- Use first few miles as a warm up, gradually increasing from easy to moderate to long run pace.
- Then do your assigned tempo mileage at goal MP. Ideally this is done for longer tempos, say 8-10 milers.
- Set up so the last 1-3 miles can be used as a cool down.
- This should be a fueled run. You will already be going to the well pretty deep. Don’t dig it so deep you can’t get out.
- Post run recovery is crucial. Get on your refueling, re-hydration, and hopefully, rest as soon as you can.
- If you do this on the weekend, you are typically doing in place of a tempo run during the week, so you may need to adjust the days before and after.
The Mega Long Run
Ok, here it is! For all you 40 mile a week runners who love your 20 milers! I am just kidding, so no hate mail, please! I think it is an important long run type to discuss. Now, admittedly, I have never given a mega long run to an athlete, and I don’t have any personal experience with this long run. Just want to be completely up front with you.
The mega long run can mean a couple of things. It can be described in terms of mileage or in terms of time run. When people talk to me about it, they usually express in terms of mileage, usually something like 20-24 mile long runs. If someone does a 22 mile long run using the classic Advanced plan, this is about 40% of the weekly mileage during the last 8-10 weeks of the training plan. If following the plan, the longest long run would be about 29% during the same week.
Sometimes, mega long runs are described in terms of time. For instance, coach Greg Mcmillan says he will prescribe a long run up to 30-45 minutes longer than what the person is planning on running during the marathon. So, if a person is trying to run a 4 hour marathon, then he may give them up to a 4:45 long run. This doesn’t mean that they will cover something like 30 miles because they are running slower than goal pace. They will just be putting in a lot of time over what they plan on racing for.
Do I agree with the mega long run? Well, it depends! I think that when you are new to HMM style training, then no, I am quite reluctant to give the green light on the mega long run. I have just experienced too many people doing it on their own and then not being able to tolerate the rest of the training. Now, if you have done a couple of cylces of our training and seem to be thriving, but need a new stimulus, then I can see doing a run that creeps up into the 40% range of your weekly mileage. HOWEVER, this doesn’t mean you scale way back during the week in order to accommodate this run.
Now, when referring to a mega long run by time, I think you have to look at from a different point of view. If you are following one of the HMM plans and are running long runs at 10 minutes per mile or slower, then a 16 mile long run is already taking at least 2.75 hours. What I think makes that work is that idea that the day before, you are putting in a significant easy run of 8 miles, or at least another hour and 20 minutes. So within about 24 hours, these runners are putting in roughly 4 hours of running. That is a significant amount and stimulates all the adaptations needed that would also be provided by the mega long run by itself. The other aspect I want to look at is from a practical standpoint. Using the examples from above, a 4:30 marathoner (which is about 10:15 per mile), could in theory run 5:15 for a long run. That seems completely brutal to me and I personally feel like that will cause more harm than good. This is because we deplete ourselves so much and begin to break down so much that we really run the risk of being in a position of fatigue that takes way too long to recover from. If I gave a person that run, they would probably be too beat up to do much for the next week! To me, I feel like I can get so much more accomplished from backing the long run down and being able to train the next 7 days as I normally would. I do understand that extraordinary circumstances require extraordinary responses. However, I also think the risk far outweighs the reward for run over 4 hours. Now, where I do see this run working is for runners racing at under 3 hours. Going for a 3-3:30 long run will help these runners, but not dig the training whole too deep. I think a run like that would suit these runners about 10 weeks out from the race and maybe again at about 6 weeks out from the race. As long as they can really put an emphasis on recovery after and fueling during to preserve stores and muscle structure, then I think they will be ok.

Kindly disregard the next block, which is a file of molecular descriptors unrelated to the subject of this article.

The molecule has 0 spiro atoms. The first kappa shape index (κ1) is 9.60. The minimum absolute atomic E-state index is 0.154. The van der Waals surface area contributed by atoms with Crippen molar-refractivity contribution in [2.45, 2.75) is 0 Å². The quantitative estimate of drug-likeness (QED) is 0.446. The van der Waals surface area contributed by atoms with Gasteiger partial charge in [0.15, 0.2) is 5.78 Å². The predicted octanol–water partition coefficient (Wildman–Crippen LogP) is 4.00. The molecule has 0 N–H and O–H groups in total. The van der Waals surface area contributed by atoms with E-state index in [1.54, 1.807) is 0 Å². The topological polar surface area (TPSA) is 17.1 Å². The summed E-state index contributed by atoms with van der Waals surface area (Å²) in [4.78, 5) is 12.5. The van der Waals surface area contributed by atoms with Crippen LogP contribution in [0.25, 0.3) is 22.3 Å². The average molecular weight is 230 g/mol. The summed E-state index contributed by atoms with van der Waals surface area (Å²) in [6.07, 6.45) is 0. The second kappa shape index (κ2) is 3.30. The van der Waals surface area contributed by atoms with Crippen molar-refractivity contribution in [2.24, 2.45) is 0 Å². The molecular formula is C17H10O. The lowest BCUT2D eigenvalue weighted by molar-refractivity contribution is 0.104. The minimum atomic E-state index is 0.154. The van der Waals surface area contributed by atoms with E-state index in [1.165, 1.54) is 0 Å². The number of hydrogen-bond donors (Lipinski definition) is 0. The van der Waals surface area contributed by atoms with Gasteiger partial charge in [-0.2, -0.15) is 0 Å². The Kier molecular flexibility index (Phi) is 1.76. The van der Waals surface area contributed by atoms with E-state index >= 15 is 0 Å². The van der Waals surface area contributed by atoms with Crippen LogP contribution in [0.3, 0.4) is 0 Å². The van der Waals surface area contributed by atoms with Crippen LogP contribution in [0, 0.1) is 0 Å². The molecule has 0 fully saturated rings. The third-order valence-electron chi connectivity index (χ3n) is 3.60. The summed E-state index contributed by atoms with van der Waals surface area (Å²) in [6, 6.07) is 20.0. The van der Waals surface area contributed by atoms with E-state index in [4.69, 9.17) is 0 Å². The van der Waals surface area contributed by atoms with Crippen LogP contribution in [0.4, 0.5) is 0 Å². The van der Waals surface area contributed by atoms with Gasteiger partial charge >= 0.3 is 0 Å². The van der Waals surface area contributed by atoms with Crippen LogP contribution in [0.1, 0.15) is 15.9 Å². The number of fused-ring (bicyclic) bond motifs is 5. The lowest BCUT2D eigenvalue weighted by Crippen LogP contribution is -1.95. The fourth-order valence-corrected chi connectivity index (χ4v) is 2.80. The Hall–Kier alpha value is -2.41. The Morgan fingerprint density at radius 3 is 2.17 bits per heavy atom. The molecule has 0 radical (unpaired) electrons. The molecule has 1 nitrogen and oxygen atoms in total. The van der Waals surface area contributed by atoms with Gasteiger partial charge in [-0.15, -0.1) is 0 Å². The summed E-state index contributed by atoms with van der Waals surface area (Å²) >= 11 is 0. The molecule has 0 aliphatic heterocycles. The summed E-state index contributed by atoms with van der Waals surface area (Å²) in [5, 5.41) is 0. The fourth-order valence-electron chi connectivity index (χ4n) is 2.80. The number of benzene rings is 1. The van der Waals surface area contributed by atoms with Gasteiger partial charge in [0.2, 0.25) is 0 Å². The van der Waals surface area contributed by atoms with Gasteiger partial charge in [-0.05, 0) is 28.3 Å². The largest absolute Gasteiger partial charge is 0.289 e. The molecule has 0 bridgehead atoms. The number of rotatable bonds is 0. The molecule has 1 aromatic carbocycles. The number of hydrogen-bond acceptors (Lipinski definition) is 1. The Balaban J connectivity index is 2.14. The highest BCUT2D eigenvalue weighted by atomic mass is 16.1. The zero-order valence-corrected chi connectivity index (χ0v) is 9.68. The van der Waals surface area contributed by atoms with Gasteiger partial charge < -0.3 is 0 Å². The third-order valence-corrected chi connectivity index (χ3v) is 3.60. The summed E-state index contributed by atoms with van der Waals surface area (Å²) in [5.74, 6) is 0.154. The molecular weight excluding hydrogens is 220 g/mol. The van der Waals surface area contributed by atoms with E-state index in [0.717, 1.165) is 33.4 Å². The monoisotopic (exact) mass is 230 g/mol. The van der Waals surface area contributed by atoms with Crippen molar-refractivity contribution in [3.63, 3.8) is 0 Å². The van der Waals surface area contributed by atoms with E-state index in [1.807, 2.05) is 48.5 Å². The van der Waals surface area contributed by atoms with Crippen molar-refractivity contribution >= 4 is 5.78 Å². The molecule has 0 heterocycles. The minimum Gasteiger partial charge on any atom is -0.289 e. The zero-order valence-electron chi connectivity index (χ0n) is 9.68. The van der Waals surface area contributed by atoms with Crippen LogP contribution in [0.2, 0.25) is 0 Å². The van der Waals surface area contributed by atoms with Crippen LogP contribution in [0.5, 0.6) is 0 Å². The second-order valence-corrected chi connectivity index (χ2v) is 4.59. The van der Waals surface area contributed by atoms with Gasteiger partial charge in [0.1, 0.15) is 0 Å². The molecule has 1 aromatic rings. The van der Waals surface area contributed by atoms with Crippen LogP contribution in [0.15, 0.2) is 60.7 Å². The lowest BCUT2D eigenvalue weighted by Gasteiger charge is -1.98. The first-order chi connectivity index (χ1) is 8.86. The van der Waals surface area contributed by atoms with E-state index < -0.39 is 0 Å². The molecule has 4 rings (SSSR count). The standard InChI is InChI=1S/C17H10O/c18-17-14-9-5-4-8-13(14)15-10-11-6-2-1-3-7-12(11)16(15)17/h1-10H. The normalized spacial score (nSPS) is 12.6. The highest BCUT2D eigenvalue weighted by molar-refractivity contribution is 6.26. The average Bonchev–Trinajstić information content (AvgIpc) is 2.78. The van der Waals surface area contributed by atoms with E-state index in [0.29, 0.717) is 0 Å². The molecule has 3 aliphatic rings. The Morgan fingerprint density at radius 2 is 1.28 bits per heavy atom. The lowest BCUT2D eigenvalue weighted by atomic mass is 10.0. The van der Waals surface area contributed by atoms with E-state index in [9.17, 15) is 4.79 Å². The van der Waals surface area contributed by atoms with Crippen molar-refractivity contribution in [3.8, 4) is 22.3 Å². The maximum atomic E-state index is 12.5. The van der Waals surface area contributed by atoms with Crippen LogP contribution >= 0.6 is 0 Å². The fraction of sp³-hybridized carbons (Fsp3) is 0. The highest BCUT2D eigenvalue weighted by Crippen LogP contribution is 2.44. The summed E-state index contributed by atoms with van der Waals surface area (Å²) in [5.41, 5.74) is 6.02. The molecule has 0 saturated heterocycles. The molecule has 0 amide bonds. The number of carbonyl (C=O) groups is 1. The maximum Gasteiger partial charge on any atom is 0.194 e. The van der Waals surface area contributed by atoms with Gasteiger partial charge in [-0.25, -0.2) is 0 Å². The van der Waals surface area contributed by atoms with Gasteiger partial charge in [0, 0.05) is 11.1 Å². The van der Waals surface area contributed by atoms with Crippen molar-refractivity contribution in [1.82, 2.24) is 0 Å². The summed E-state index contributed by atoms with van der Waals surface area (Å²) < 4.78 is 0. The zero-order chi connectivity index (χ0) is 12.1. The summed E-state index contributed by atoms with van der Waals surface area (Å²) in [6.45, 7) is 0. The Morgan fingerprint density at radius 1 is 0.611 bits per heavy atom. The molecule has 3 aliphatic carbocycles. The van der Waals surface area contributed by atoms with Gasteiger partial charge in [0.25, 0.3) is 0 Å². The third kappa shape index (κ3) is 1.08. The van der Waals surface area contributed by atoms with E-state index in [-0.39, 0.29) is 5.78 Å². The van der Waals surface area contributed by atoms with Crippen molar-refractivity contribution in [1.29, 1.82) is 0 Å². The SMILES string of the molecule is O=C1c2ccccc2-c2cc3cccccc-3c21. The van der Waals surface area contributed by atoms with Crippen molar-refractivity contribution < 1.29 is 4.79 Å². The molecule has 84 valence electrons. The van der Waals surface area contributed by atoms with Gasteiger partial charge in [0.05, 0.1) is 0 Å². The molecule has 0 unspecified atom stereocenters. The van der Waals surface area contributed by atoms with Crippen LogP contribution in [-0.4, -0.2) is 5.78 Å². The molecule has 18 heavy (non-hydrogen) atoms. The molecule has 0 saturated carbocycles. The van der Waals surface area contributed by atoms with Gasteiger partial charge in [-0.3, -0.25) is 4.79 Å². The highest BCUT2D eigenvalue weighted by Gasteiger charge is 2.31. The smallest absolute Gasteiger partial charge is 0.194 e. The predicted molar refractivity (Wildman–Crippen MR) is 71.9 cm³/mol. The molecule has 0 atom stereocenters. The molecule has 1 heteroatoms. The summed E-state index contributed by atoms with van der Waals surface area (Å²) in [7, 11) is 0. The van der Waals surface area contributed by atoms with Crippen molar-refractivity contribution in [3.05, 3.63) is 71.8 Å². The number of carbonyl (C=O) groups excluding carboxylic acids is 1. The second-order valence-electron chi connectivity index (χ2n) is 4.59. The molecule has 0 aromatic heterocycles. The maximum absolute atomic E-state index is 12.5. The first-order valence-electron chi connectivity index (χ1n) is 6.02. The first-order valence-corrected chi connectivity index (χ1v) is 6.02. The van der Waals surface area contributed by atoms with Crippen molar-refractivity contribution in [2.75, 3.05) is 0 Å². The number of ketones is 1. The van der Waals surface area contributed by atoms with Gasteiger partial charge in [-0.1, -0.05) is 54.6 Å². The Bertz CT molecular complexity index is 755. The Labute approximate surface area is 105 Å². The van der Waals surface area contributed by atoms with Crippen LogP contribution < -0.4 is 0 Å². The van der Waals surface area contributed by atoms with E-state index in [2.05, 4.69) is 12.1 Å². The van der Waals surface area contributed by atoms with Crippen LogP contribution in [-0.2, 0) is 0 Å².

Phew, that’s a lot of variations to the long run, especially for the marathon. I can’t stress enough that you have to take a serious look at your own ability and where you are at. It’s nice to get some ideas, but you also have to be careful not to get yourself into a position that you can’t recover from later on. If you are a beginning runner, focus on building your general endurance first and then start adding in another training cycle. If you are attempting these types of long runs, put a lot of focus into fueling and recovery. I also suggest that you follow each of these long runs with a more traditional long run. Adding too much intensity and duration for too long isn’t productive either. Keep the balance of easy to hard. Train hard, but recover too.